IF ONE was to devise the cricketing equivalent of The Ten Commandments, one of the more prominent injunctions would surely be: Thou shalt not drop a catch presented by Jonny Bairstow.
To do so is to risk the wrath not only of the bowler, one’s team-mates and your club’s supporters, but to negatively influence the outcome of the game, as Lancashire’s Matt Parkinson discovered to his cost.
The England wicketkeeper contributed 77 to a stand of 133 in just 19.3 overs, which halted the home side’s early momentum and ultimately left them needing the highest-ever Roses chase.Chris Waters
For just as the key moment of the opening day of the Roses match was when a catch that should not have been taken was, when Joe Root pulled off an incredible grab at short mid-wicket to remove Keaton Jennings off a full-blooded pull to trigger a Lancashire collapse to 109, so the key moment of day two was when a catch that should have been taken was not.
Parkinson, the 21-year-old leg-spinner, was the guilty man, shelling a low chance at mid-on off Graham Onions when the batsman had 22 and Yorkshire were teetering on 57-3 in their second innings, a lead of 140 having just lost Adam Lyth, Joe Root and Kane Williamson for a combined eight runs.
At that stage there was just a chance, however unlikely, that the hosts could have kept Yorkshire’s lead to comfortable proportions.
As it was Bairstow added another 60 vital runs to top-score with 82 as the visitors got up to 239, setting Lancashire a target of 323 in pursuit of which they had reached 194-6 by stumps, with Jos Buttler’s late departure for 59 – caught trying to sweep Root – having the feel of a fatal blow.
In tandem with Harry Brook, the 19-year-old opener who scored 55, Bairstow changed the momentum of events in a way that only Bairstow can.
The England wicketkeeper contributed 77 to a stand of 133 in just 19.3 overs, which halted the home side’s early momentum and ultimately left them needing the highest-ever Roses chase.
After the manic nature of the first day, which put the “Mad” into “Madchester” as surely as any 1980s musical scene, one sensed that Yorkshire could not bat as poorly in their second innings as they had in their first.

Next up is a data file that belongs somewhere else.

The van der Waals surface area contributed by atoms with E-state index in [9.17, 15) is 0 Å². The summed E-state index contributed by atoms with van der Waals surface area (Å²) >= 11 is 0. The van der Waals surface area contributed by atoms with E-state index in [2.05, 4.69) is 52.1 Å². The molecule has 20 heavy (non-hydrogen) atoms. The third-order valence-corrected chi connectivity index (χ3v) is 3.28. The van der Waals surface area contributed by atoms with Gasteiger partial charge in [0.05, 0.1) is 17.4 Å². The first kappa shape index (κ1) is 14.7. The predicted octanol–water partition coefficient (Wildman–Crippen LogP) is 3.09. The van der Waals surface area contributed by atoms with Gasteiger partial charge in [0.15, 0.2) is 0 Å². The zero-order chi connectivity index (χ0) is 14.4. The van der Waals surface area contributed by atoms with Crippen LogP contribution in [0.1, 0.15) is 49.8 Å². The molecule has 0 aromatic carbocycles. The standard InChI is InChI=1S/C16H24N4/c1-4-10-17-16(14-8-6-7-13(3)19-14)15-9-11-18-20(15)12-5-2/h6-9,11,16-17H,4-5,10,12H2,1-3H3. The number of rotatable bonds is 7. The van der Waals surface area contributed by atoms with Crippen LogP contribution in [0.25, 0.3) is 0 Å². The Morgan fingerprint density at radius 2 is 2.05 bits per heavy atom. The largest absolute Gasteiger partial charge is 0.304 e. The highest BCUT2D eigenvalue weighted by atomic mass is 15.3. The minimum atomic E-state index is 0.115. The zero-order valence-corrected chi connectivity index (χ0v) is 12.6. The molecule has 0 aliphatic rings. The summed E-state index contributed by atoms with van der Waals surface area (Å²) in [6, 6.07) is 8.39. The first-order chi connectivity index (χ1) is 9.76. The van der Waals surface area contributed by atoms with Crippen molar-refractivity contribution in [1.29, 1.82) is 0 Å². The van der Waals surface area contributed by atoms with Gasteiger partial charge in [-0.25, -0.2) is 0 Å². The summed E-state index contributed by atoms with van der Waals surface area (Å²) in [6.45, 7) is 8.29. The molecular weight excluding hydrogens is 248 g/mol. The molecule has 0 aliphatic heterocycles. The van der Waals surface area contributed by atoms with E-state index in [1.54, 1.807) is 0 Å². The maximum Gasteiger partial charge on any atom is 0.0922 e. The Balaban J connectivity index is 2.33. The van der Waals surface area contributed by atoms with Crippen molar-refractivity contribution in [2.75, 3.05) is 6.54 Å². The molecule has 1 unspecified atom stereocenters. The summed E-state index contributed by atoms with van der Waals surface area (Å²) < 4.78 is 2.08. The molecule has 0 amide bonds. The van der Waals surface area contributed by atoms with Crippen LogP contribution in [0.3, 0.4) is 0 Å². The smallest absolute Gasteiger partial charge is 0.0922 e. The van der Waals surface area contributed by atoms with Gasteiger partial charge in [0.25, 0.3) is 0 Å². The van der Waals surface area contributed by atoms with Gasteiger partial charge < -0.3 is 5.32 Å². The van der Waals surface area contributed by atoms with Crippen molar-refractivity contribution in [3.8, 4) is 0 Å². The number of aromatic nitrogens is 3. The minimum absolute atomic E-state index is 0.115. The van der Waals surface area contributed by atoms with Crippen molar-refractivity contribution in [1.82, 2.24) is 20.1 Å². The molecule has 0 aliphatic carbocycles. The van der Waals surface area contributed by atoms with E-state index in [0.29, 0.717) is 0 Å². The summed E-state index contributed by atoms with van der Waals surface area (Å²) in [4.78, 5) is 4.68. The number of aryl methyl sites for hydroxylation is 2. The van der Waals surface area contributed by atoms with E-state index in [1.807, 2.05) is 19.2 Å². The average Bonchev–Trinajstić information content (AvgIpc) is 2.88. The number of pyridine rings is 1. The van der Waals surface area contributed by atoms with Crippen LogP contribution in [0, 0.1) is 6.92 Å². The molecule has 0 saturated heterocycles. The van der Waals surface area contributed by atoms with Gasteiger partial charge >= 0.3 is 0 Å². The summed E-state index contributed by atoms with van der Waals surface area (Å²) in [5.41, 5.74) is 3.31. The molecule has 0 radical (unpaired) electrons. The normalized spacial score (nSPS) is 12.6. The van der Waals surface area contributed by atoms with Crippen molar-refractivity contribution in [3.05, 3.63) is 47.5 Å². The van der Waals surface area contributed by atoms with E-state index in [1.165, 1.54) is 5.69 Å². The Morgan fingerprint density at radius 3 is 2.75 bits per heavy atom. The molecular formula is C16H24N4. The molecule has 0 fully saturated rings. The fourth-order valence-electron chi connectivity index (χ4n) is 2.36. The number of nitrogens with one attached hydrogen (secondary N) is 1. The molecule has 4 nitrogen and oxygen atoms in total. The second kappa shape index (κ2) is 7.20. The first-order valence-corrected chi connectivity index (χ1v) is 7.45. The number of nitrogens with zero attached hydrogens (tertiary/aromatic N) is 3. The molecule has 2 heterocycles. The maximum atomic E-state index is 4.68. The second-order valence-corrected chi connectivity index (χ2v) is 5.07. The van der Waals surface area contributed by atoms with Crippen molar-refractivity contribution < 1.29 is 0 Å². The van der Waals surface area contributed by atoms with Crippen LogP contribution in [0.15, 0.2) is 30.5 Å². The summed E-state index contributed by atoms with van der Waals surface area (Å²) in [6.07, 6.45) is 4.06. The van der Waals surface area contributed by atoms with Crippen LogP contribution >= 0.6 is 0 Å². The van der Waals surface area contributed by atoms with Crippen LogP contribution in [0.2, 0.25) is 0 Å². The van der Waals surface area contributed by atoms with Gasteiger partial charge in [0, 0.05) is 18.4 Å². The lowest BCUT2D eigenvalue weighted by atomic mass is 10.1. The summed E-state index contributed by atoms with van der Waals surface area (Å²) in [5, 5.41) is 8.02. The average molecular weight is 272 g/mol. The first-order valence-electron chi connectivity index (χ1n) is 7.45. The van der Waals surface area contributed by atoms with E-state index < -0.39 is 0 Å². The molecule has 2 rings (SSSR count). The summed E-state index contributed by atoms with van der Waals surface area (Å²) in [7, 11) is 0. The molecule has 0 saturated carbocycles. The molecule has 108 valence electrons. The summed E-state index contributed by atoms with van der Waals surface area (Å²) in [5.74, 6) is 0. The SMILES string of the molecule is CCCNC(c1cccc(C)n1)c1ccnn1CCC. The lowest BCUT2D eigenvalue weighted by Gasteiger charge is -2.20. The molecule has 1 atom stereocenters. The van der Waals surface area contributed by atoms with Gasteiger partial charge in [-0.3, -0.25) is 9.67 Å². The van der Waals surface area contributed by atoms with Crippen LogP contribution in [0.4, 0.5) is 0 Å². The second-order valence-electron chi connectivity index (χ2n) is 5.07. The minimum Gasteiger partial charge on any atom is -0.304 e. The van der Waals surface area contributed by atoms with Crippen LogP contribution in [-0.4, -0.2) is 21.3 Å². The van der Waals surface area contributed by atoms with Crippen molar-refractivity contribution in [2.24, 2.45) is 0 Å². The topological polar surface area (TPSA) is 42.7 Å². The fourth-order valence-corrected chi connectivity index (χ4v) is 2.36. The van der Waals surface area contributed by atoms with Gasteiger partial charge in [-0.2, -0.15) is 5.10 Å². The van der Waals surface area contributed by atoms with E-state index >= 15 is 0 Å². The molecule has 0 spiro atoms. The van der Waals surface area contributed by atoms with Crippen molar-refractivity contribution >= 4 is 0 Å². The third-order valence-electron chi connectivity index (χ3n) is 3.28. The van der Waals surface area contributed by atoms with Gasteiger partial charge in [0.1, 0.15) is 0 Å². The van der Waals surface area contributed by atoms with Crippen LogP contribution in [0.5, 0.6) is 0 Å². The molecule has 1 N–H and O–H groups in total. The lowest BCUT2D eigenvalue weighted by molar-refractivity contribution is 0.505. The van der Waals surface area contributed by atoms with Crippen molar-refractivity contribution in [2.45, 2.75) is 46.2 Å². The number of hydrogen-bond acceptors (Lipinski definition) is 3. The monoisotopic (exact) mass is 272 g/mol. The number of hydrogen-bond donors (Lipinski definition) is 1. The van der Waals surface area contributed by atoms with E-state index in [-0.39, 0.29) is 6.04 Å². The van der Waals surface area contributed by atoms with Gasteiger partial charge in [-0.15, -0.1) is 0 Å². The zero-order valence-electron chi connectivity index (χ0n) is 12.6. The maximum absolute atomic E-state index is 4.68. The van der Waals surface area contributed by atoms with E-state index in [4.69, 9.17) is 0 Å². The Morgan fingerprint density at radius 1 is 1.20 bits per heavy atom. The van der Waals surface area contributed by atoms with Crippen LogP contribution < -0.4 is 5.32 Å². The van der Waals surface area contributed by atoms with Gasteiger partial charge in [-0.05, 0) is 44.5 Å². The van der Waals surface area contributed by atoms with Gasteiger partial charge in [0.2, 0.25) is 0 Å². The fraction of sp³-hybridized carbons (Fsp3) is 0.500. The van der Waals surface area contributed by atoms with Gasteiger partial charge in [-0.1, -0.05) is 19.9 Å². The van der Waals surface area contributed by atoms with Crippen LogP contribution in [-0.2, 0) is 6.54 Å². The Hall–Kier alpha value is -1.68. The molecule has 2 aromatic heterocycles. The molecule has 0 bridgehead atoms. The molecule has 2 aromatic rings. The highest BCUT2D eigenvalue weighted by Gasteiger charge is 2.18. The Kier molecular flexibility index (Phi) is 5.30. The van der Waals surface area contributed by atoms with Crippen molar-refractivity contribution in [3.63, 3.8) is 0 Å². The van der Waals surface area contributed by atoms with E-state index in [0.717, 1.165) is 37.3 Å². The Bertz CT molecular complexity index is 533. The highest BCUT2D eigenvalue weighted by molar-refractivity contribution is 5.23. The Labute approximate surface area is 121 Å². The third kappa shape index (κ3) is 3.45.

But they were soon in trouble when Lyth was caught behind off a fine delivery from Onions that slanted across him and took the edge.
Root was also caught behind when James Anderson found that probing channel just outside off stump – as was Williamson in trying to withdraw his bat to Onions, which left Yorkshire 21-3, 104 ahead.
But Bairstow was in no mood to miss out and was soon chopping and cutting the ball to the boundary with aplomb.
Considering that he walked into a tense situation, one would hardly have known it as Bairstow proceeded at a strike-rate approaching 200 at one point.
When Bairstow is in such a mood there is nowhere that a bowler can safely bowl, and with Brook playing some handsome strokes at the other end, not least a cover-driven boundary off Onions with a classical high left elbow, Yorkshire’s nerves were swiftly settled.
Bairstow went to fifty from 38 balls with seven fours, and Brook followed him to the landmark from 60 deliveries with eight boundaries.
Brook, who might have been run-out on 51 when he pushed Anderson into the covers only for Alex Davies’s throw to miss, finally fell just before lunch, strangled down the leg-side off Tom Bailey.
Bairstow departed soon after the interval, driving at a wide delivery from Onions that flew to Buttler at backward-point.
After Gary Ballance was the victim of another strangle off Bailey, Tim Bresnan and Steve Patterson added 41 in 11 overs, a useful stand in the context of the game.
The last four wickets fell for 19 as Clark and Parkinson traded dismissals, wicketkeeper Dane Vilas – leading the side in Liam Livingstone’s absence with a broken thumb – finishing with six victims.
Lancashire’s chase began well as Keaton Jennings and Davies added 54 before Davies was pinned by Bresnan.
Hameed got going with a lovely cover-driven four off Bresnan and looked in good touch for a man whose highest first-class score this season was 20.
The former England opener, who made twin hundreds in the corresponding match in 2016, took Bresnan for two further offside boundaries and then deposited a full-toss from Poysden for six over mid-wicket.
But after Jennings was lbw to Coad and Vilas trapped by Poysden to one that hurried on, Hameed was caught behind for 31 off a fine delivery from Patterson that climbed and left him, the Yorkshire captain striking again three balls later to have Clark caught behind as Lancashire slipped to 110-5.
At that stage a two-day win for Yorkshire was still on the cards, but Buttler and Bailey added a menacing 80 in 15 overs before Buttler’s late departure.